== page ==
​​Biotech spun from the 2022 Nobel Prizes

Nobel Prize-winning research in action! Here we explore the biotech startups spun-out from work related to the 2022 Nobel Prize in Chemistry.

The Nobel Prizes are among the most prestigious awards recognizing major contributions in five categories: Physics, Chemistry, Physiology or Medicine, Literature, Economics, and Peace. Announced each fall, the recently announced 2022 Prizes recognize two foundational advances in biological research: evolutionary genomics in the category of Physiology or Medicine, and click and bioorthogonal chemistry in the category of Chemistry. In this two-part series, we’ll explore the biotech companies related to these discoveries – in this week’s case, with the biotechs founded by a Nobel Laureate herself!

The 2022 Nobel Prize in Chemistry was awarded to Carolyn Bertozzi, Morten Meldal, and K. Barry Sharpless for the development of click chemistry and bioorthogonal chemistry. The foundational discoveries began with Sharpless and Meldal, who independently developed a reaction central to click chemistry called the copper catalyzed azide-alkyne cycloaddition. This reaction allows small chemical structures to be efficiently joined together. A number of features make click chemistry broadly appealing. Click chemistry can occur easily in water, produces thermodynamically stable products, and yields few unwanted byproducts. This reaction can be applied to many small molecule motifs, making the chemistry highly modular.

Carolyn Bertozzi was awarded the Nobel Prize for applying click chemistry inside living organisms. In her research, Bertozzi took advantage of click chemistry reactions that were unlikely to react with any molecules commonly found in living cells. This allowed Bertozzi to develop “bioorthogonal chemistry”, or chemical reactions that could occur within a cell without concern for broad off-target reactivity. Bertozzi used this method to study a class of cell surface markers called glycans that were previously difficult to examine. These tools led Bertozzi to important discoveries of glyco-biology in a variety of biological settings, ranging from cancer biology to infectious disease.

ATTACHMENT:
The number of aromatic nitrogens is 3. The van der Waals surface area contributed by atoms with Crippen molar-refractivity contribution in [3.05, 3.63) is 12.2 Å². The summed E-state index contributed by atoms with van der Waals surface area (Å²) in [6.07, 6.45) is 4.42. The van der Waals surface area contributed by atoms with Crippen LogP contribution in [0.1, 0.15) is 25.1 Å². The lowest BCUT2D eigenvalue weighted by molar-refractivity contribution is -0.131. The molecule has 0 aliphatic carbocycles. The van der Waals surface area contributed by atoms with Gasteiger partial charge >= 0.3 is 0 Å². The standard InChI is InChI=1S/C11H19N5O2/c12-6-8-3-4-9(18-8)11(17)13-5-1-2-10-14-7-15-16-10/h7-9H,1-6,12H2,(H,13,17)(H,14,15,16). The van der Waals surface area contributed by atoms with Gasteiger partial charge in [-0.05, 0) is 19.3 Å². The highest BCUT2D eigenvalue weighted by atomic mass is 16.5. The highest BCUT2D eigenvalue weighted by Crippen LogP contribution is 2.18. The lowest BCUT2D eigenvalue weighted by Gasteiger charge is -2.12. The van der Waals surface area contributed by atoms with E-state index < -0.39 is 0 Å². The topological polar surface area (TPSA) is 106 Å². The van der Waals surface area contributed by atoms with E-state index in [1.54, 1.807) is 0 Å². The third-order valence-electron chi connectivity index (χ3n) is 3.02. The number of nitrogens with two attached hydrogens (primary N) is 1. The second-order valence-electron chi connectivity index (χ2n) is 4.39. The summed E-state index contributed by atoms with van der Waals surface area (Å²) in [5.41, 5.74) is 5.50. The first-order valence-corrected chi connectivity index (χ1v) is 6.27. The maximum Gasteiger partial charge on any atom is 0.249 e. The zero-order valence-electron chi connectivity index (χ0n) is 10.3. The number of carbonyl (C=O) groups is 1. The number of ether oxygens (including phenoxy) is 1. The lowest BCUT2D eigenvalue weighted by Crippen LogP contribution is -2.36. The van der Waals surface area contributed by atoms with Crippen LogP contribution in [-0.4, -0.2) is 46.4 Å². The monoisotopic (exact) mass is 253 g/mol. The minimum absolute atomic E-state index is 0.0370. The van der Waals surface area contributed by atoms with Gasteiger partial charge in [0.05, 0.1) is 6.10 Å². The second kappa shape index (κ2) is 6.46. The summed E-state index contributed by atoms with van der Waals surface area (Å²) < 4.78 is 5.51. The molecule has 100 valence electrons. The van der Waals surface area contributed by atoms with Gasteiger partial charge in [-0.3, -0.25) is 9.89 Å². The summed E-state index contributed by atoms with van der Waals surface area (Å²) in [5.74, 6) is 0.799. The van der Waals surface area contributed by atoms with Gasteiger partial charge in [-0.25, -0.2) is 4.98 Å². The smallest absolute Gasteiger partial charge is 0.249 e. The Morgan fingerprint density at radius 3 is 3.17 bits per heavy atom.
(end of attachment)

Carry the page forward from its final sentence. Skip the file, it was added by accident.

Beyond making these important advances in academia, Bertozzi has also pushed the application of her work, spinning out a number of biotech startups based on her research. We’ll explore just a few of these companies and the exciting science that drives them.

Palleon Pharmaceuticals: An important discovery from Bertozzi’s lab was finding that cell surface glycans can bias the tumor microenvironment toward an immunosuppressive state that favors cancer growth. Many groups had been studying cell surface proteins like PD-1 that play similar roles in immunosuppression as therapeutic targets. Bertozzi and her team took a different path, and leveraged their expertise to develop glycan-targeted therapeutics. An antibody-enzyme conjugate developed by Palleon is currently in clinical trials to determine if its ability to remove immunosuppressive glycans will prove therapeutic for cancer patients. 

Intervenn: A diagnostics company, Intervenn aims to increase the accessibility and speed of disease detection. Founded on a deep knowledge of glyco-biology in a diverse set of cancer types, the company is building approaches to detect cancer in a variety of tissues. Intervenn currently has two commercially available offerings for the detection of metastatic melanoma and ovarian cancer, with a growing number of cancer types in the pipeline.

Lycia Therapeutics: Lycia Therapeutics is founded based on a 2020 paper from Bertozzi and colleagues that describes a method to degrade extracellular proteins. While approaches such as PROTACs allow for targeted protein degradation by the proteasome, these approaches have traditionally been limited to intracellular targets that are accessible to the cell’s proteolytic machinery. Addressing this gap, Bertozzi and her team engineered antibodies that enable endocytosis and trafficking of a protein target to the lysosome, a cellular compartment that specializes in breaking down proteins for recycling. Among the first clinical applications in Lycia’s sights are illnesses caused by protein aggregates and autoimmune disorders driven by pathogenic antibodies. 

As Bertozzi’s path shows, advances in chemical biology can yield exciting tools that drive new directions in biotechnology. Be on the lookout for our upcoming blog post where we’ll discuss the 2022 Prize in Physiology or Medicine and the biotechnology related to human genomics!